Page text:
It would be hard to imagine a record less topical or more comforting than A Dream of Lasting Peace, the seventh full length album by Swedish blues rockers Siena Root. The music faithfully adheres to the tone they’ve kept up since they hit the Swedish rock scene in the late ‘90s, and it was nostalgic even then. On the drum kit, Love Forsberg wallops the toms and cymbals so hard he might revive John Bonham. The guitar, the bass, and the vocals all contribute to the attitude: a reborn Led Zeppelin come to kick ass and chew bubblegum, and they’re all out of bubblegum. And, of course, there’s the organist, Erik Petersson, whose ample talent is showcased throughout the album, particularly on “Growing Underground.” His syncopated, pure-badass intro made me a convert to the church of the rock organ—an instrument that, until I heard Petersson play it, I’ve always tolerated at best.

A Dream of Lasting Peace

Siena Root’s psychedelic aesthetic.

These virtuosos know what they like to play, and play it a lot; the songs don’t display a wide variety in tone or texture. There’s riff-heavy rock ‘n’ roll at a medium tempo on “Tales of Independence,” which eerily echoes Led Zeppelin’s “Moby Dick.” There’s riff-heavy rock ‘n’ roll set to a slow swing beat on “The Piper Won’t Let You Stay,” which also features a “Hey Joe”-esque intro and a guitar part that is sure to inspire some air-guitar soloing. There’s riff-heavy rock ‘n’ roll with a jazz tinge on “Imaginarium.” This is not music with anything to add to the discourse about the current state of the world. The album’s highest aspiration is to rock, and that it does. Depending on your perspective, that’s either a reprehensible shirking of art’s moral duty or a welcome reprieve from an onslaught of social commentary.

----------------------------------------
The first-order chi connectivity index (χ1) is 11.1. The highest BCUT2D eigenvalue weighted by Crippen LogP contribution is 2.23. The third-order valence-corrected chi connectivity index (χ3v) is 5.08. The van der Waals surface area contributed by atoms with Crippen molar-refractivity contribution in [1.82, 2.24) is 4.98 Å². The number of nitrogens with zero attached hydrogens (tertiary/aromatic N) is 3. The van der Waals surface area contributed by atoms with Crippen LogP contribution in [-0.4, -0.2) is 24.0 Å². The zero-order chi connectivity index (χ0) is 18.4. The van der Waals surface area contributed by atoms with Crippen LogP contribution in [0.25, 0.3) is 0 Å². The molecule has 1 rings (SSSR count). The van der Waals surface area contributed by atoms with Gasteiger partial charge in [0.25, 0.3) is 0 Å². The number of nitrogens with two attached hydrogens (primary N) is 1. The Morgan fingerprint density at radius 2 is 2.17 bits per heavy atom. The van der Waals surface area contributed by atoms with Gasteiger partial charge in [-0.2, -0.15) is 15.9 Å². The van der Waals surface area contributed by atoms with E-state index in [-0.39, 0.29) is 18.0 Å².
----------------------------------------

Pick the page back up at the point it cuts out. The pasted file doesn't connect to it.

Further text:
A Dream of Lasting Peace

The band looking at home in the woods.

Not that Siena Root doesn’t have an agenda. The old-fangledness of their sound is clearly dear to them. Siena Root have been around for two decades, and they pride themselves on committing to a vintage sound before everyone else was doing it. In other words, they owned the past before the future stole it. In any case, they’re surely the only band still lugging around a full size multi-track tape recorder. That protohipsterness is both irritating—because protohipsters are still hipsters—and refreshing, because it’s a relief to hear someone call back the past so damn well.

But what is past is prologue. A Dream of Lasting Peace makes a strong statement on where rock as a genre heads from here, if only by screaming from the rooftops that it ain’t dead.

Harvard Rock Review